For sale: Exploding power banks, toxic toys and faulty smoke alarms.
These products — all banned in the European Union — can be purchased with a click of a button from large online marketplaces such as Amazon, AliExpress, eBay and Wish, according to a study carried out by consumer organizations in Belgium, Italy, the Netherlands, Denmark, Germany and the U.K.
Of the 250 products bought from popular online shops, including electronics, toys and cosmetics, two-thirds failed the EUs product-safety rules.
Some products, such as toys with loose parts or childrens hoodies with long cords that pose a choking hazard, were visibly unsafe. Others had up to 200 times more dangerous chemicals than allowed, while smoke and carbon monoxide alarms failed to detect deadly amounts of gas or smoke.
Three out of 4 tested USB chargers, travel adaptors and power banks failed electrical safety tests. Most of them were cheap and unbranded products.
Under current laws, platforms are required to removed listings of unsafe items once flagged “expeditiously.” They are under no obligation to search for faulty or dangerous products proactively. Consumer groups have for years called for platforms to take more responsibility for the products sold on their marketplaces through third-party sellers.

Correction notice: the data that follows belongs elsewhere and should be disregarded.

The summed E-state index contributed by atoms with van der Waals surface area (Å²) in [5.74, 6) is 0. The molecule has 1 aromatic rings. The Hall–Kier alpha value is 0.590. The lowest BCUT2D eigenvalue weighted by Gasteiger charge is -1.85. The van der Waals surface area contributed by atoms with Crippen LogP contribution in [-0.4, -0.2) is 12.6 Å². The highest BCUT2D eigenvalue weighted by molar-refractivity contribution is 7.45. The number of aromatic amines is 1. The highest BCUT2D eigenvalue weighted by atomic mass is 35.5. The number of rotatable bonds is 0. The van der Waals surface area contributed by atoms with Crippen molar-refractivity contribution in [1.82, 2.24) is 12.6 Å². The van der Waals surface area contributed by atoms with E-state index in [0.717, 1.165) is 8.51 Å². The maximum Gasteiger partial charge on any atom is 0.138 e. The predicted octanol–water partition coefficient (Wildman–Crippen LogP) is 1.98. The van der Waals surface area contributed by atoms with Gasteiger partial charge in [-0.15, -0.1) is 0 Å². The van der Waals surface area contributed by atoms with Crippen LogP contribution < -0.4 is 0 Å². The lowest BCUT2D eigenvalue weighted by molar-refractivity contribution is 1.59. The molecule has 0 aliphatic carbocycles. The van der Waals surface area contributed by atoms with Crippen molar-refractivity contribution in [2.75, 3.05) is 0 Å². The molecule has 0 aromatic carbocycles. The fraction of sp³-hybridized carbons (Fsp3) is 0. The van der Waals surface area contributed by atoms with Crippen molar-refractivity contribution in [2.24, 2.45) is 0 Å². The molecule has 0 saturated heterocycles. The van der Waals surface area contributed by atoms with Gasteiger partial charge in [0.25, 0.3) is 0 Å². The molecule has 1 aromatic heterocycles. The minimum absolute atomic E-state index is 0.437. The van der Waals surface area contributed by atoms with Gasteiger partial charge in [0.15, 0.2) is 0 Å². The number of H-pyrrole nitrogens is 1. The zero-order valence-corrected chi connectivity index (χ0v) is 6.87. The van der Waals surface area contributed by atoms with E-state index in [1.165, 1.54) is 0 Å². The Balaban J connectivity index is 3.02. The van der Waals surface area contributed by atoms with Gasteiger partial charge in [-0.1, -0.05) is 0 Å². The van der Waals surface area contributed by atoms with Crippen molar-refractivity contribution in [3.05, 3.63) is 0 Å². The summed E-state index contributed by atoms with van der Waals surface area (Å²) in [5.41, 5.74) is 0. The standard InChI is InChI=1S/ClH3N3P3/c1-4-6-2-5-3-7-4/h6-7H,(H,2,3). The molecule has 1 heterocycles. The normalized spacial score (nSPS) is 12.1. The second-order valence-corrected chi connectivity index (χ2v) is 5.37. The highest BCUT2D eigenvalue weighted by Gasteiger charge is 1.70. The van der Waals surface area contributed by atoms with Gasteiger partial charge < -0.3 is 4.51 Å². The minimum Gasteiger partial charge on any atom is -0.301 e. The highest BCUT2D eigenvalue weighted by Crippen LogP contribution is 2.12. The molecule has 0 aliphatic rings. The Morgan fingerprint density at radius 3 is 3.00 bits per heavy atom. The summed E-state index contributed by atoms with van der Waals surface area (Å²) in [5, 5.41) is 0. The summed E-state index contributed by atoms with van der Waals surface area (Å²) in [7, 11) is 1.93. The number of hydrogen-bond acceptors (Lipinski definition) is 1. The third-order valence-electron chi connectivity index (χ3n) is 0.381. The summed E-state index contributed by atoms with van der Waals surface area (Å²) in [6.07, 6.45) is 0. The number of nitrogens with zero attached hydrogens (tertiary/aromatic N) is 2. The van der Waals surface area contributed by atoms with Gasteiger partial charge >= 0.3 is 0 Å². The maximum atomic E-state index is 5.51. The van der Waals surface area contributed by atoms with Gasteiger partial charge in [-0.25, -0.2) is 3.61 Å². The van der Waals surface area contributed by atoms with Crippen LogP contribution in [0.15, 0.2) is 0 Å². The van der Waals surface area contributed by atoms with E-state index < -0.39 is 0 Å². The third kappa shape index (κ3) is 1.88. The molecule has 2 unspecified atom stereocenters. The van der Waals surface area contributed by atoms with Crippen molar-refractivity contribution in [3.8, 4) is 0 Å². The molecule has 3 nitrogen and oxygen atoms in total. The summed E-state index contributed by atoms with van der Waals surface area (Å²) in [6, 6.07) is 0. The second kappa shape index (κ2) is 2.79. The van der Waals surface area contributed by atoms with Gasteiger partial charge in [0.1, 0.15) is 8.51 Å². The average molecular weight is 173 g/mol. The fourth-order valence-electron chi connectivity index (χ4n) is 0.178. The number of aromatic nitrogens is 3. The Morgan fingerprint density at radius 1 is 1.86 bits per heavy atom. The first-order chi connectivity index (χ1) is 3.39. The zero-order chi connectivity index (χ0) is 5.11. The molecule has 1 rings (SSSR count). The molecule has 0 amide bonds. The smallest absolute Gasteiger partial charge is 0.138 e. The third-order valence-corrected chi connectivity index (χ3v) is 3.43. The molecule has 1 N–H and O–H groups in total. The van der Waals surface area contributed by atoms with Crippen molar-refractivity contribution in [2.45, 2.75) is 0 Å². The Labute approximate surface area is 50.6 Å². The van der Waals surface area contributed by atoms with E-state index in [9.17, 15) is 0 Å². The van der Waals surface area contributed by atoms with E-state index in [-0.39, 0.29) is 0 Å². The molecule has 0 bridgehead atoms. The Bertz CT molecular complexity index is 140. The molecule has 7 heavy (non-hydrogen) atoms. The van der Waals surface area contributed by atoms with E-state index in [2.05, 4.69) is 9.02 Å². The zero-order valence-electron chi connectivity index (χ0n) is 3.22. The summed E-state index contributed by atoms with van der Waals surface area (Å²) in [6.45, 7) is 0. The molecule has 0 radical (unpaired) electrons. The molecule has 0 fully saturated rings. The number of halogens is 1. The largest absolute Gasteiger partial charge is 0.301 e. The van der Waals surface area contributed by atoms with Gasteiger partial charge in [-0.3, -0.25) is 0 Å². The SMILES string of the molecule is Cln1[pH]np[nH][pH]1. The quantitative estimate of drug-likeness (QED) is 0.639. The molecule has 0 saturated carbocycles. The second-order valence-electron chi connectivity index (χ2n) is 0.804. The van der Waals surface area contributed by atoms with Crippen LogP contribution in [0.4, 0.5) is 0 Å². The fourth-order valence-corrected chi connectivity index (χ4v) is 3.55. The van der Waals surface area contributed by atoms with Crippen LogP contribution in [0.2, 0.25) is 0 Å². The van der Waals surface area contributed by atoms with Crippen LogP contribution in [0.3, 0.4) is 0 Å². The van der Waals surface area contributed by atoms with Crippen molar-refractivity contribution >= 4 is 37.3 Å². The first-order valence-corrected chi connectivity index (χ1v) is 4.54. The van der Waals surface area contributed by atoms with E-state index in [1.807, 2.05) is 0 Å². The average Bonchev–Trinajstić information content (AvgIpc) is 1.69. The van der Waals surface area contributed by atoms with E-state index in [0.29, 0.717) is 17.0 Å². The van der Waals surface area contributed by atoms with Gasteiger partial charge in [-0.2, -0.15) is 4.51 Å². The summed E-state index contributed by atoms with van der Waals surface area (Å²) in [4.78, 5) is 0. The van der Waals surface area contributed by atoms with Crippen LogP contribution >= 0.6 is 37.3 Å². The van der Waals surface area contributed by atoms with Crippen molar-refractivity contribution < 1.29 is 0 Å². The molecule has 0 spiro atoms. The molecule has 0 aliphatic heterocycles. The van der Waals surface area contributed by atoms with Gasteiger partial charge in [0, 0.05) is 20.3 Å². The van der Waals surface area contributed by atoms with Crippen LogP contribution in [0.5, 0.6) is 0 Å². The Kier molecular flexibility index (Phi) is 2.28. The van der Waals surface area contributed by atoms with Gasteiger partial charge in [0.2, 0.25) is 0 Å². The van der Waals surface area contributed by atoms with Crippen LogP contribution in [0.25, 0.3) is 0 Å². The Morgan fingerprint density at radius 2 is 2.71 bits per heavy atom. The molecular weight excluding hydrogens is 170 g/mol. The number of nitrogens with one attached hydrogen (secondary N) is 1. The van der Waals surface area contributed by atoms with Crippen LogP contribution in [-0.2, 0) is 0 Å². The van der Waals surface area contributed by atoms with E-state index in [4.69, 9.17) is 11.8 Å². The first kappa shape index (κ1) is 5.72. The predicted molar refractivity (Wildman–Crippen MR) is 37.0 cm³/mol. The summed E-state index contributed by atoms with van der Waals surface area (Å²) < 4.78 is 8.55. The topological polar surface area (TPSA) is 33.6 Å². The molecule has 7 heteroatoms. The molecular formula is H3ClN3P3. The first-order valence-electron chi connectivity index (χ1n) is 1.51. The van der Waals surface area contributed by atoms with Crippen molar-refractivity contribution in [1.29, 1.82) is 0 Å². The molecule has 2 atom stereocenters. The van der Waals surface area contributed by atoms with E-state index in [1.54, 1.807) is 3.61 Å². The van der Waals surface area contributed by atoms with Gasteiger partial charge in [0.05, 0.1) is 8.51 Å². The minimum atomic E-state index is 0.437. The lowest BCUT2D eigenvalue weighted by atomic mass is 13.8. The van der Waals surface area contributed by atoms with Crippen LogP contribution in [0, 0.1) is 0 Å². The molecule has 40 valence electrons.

British consumer group Which? first found unsafe child car safety seats sold on Amazon in 2014. Amazon promptly took down the product listings. Then the car seats cropped again in spot checks in 2017 and 2019. In February, a BBC investigation found similar car seats on the platform yet again.
Regulators are finally starting to listen.
The current European consumer agenda from 2012 is woefully outdated when it comes to online shopping. The European Commissioner for Justice and Consumers Didier Reynders announced he would update the EUs consumer agenda later this year.
In 2018, U.S. companies Amazon and eBay, Chinas Alibaba and Japans Rakuten signed a voluntary pledge with the European Commission to guarantee the safety of non-food consumer products offered by third-party sellers. Polish online marketplace Allegro and French Cdiscount joined the group in 2020.
The platforms promise to remove the listings of flagged dangerous items within two days. They also vow to act against repeat offenders offering dangerous products and take measures to prevent the reappearance of dangerous listings.
Amazon, for example, has said it uses automated algorithms to review product pages and customer reviews.
Consumer groups say these voluntary measures are nowhere near enough, and platforms are not holding Read More – Source